A 15-year-old boy who allegedly opened fire on his high school classmates, and killed his best friend, simulated shootings in bizarre YouTube videos and was known to post violent messages on social media.
Caleb Sharpe walked into Freeman High School in Rockford, Washington, on Wednesday morning, armed with a rifle and a handgun, and started shooting, police say.
A boy, identified by witnesses as Sam Strahan, was shot in the head and killed when he confronted Sharpe in the hallway to try to stop the attack before it began.
Sharpe then gunned down and wounded three girls as students frantically ran down the corridors screaming.
A member of staff then heroically stepped in and put an end to the rampage, authorities have said. Students said the second floor, next to the school’s biology labs, was left covered in blood.
Terrified students were seen in photos hiding under desks in classrooms as the school was placed on lockdown. Sharpe was then apprehended and taken to a juvenile detention facility.
Michael Harper, a 15-year-old sophomore, said the suspect had brought notes in the beginning of the school year, saying he was going to do ‘something stupid’ and might get killed or jailed.
Harper said the shooter had many friends and was not bullied, calling him ‘nice and funny and weird’ and a huge fan of the TV show ‘Breaking Bad.’ He also said the suspect was obsessed with other school shootings.
Around a month before the attack, Sharpe posted a strange footage of himself shooting a toy gun. He added sound effects and graphics simulating gun blasts to the clip to make it appear more realistic.
The three wounded students were rushed to hospital and are expected to survive.
The shooter brought two weapons to Freeman High School in Rockford, south of Spokane, but the first one he tried to fire jammed, Spokane County Sheriff Ozzie Knezovich told reporters.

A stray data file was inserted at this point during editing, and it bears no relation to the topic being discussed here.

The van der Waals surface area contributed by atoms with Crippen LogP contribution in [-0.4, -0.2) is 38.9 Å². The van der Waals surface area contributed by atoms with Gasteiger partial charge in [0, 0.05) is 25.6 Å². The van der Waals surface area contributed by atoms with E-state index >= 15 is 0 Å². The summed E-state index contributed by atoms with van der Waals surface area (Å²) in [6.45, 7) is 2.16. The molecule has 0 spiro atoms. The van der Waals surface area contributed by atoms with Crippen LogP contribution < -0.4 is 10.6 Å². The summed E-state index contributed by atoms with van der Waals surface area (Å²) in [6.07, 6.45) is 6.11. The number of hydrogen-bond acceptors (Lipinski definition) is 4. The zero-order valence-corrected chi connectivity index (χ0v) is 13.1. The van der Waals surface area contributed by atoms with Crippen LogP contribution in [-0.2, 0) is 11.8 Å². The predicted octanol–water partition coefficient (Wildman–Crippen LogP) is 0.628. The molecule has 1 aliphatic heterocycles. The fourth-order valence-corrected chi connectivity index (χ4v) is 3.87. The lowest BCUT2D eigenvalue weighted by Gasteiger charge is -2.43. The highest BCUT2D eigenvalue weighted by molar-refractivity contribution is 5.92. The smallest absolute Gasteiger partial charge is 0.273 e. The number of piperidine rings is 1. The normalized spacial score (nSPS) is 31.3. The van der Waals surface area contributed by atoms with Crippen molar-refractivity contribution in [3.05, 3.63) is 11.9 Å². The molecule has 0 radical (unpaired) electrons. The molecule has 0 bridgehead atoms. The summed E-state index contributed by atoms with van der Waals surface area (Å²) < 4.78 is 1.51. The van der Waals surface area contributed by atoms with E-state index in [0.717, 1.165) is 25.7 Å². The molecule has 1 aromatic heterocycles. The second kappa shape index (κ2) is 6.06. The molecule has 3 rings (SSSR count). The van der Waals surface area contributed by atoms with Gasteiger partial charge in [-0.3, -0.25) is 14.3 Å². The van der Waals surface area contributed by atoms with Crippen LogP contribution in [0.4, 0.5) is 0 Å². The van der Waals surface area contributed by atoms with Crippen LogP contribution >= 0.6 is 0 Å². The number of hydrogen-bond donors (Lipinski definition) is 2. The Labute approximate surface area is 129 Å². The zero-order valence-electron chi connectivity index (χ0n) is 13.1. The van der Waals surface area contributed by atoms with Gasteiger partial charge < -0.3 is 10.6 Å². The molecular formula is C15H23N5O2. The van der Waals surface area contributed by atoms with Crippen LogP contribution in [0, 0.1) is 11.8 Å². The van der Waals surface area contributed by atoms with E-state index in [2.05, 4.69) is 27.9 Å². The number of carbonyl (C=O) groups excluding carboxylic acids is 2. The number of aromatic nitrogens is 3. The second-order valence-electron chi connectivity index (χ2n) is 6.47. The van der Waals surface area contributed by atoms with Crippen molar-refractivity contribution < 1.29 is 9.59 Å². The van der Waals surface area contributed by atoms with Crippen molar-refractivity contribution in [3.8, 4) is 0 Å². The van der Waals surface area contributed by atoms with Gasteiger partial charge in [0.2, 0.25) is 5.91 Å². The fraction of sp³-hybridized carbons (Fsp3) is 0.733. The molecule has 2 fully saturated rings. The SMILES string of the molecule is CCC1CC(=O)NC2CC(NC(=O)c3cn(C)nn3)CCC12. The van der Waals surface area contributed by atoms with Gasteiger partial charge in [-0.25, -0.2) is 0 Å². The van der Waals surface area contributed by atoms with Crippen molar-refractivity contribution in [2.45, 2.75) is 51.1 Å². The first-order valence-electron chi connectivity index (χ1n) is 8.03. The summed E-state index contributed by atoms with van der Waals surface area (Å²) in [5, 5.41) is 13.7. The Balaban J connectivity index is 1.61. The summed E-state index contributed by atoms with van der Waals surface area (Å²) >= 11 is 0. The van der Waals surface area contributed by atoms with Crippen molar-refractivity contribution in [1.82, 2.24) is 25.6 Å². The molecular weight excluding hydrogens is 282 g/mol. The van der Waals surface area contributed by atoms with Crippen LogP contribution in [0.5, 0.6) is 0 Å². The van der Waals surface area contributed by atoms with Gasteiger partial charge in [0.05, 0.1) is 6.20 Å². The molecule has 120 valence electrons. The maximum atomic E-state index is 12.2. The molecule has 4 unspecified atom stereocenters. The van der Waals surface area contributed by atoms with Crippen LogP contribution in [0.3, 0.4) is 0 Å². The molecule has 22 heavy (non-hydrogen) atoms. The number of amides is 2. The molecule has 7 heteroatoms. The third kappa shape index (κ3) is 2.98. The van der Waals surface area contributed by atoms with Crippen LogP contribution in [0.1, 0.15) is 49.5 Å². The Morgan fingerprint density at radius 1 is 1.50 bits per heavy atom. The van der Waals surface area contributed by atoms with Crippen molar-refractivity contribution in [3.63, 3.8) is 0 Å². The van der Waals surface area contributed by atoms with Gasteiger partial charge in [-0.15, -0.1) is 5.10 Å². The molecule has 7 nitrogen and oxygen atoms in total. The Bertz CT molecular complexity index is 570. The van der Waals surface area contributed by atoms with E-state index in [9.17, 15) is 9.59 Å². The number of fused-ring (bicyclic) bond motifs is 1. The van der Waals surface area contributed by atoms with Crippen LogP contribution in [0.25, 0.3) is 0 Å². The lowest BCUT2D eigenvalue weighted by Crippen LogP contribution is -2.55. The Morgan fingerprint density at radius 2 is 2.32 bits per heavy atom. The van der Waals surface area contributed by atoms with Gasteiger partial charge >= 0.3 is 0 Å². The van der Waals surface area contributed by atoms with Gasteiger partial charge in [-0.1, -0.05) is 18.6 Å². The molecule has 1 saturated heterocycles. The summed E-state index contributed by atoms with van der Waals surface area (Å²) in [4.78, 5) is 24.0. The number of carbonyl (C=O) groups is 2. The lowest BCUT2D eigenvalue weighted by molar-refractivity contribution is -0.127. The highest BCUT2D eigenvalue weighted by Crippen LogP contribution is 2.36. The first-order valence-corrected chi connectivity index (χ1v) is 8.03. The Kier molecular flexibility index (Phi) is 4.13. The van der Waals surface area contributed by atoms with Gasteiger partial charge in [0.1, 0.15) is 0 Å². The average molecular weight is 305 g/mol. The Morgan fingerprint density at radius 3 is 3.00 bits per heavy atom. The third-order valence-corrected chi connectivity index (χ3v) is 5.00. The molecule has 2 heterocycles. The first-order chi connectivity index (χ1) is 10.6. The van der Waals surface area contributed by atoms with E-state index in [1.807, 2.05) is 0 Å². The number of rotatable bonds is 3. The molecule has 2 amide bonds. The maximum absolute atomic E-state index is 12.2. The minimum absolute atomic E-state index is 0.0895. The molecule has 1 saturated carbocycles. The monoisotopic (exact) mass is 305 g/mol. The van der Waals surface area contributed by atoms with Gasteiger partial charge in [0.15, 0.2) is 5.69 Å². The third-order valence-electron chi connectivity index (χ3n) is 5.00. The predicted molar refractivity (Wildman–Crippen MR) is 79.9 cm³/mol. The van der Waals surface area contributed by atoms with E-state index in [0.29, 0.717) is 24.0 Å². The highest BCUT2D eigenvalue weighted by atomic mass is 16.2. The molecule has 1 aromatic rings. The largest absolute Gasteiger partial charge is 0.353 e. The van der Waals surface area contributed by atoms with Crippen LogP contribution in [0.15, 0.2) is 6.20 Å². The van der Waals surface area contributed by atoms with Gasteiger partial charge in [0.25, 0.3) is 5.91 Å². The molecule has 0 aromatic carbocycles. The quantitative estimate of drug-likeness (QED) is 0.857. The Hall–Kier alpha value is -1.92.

‘He went to his next weapon,’ Knezovich said. ‘A student walked up to him, engaged him, and that student was shot. That student did not survive.’
The sheriff said the shooter fired more rounds down the hallway, striking the other students, before a school custodian approached the shooter and ordered him to surrender, Knezovich said.
Knezovich called it a courageous act that prevented further bloodshed.
The sheriff said a deputy who works as a school resource officer arrived shortly thereafter and took the shooter into custody.
Elisa Vigil, a 14-year-old freshman, said she saw one male student shot in the head who janitors covered with a cloth and another female student wounded in the back.
Harper said Sharpe had been watching documentaries about other school shootings before Wednesday’s incident.
‘One of my best friends brought a gun in a duffel bag to school and I guess three people were shot and one was killed and we all hid in the corner of our home room,’ Harper said.
‘We were all crying and texting. We heard the gunshot and heard everyone running and screaming.’
One student said Sharpe sent him photographs of a school shooting documentary he’d been watching recently but that he never imagined he would ever commit such violence.
‘I was thinking that maybe it wasn’t my friend but then I had an idea it was all the documentaries he’s been watching and thinking he sent me a picture on Snapchat when we were talking and it was a documentary and I was like: ‘There’s no way he could do this!’ Now I’m thinking he might actually have gone through with it.’
The shooting sent worried parents to the school in a frenzied rush, authorities said.
Brian Schaeffer of the Spokane Fire Department said the shooting was especially hard for first responders, many of whom have children at the school.
A two-lane road into the community of about 500 people near the Idaho border was clogged with vehicles.
Some people abandoned their cars on the street to make it to their children.
Cheryl Moser said her son, a freshman at Freeman High School, called her from a classroom after hearing shots fired.
‘He called me and said, ‘Mom, there are gunshots.’ He sounded so scared. I’ve never heard him like that,’ Moser told The Spokesman-Review newspaper.
‘You never think about something happening like this at a small school.’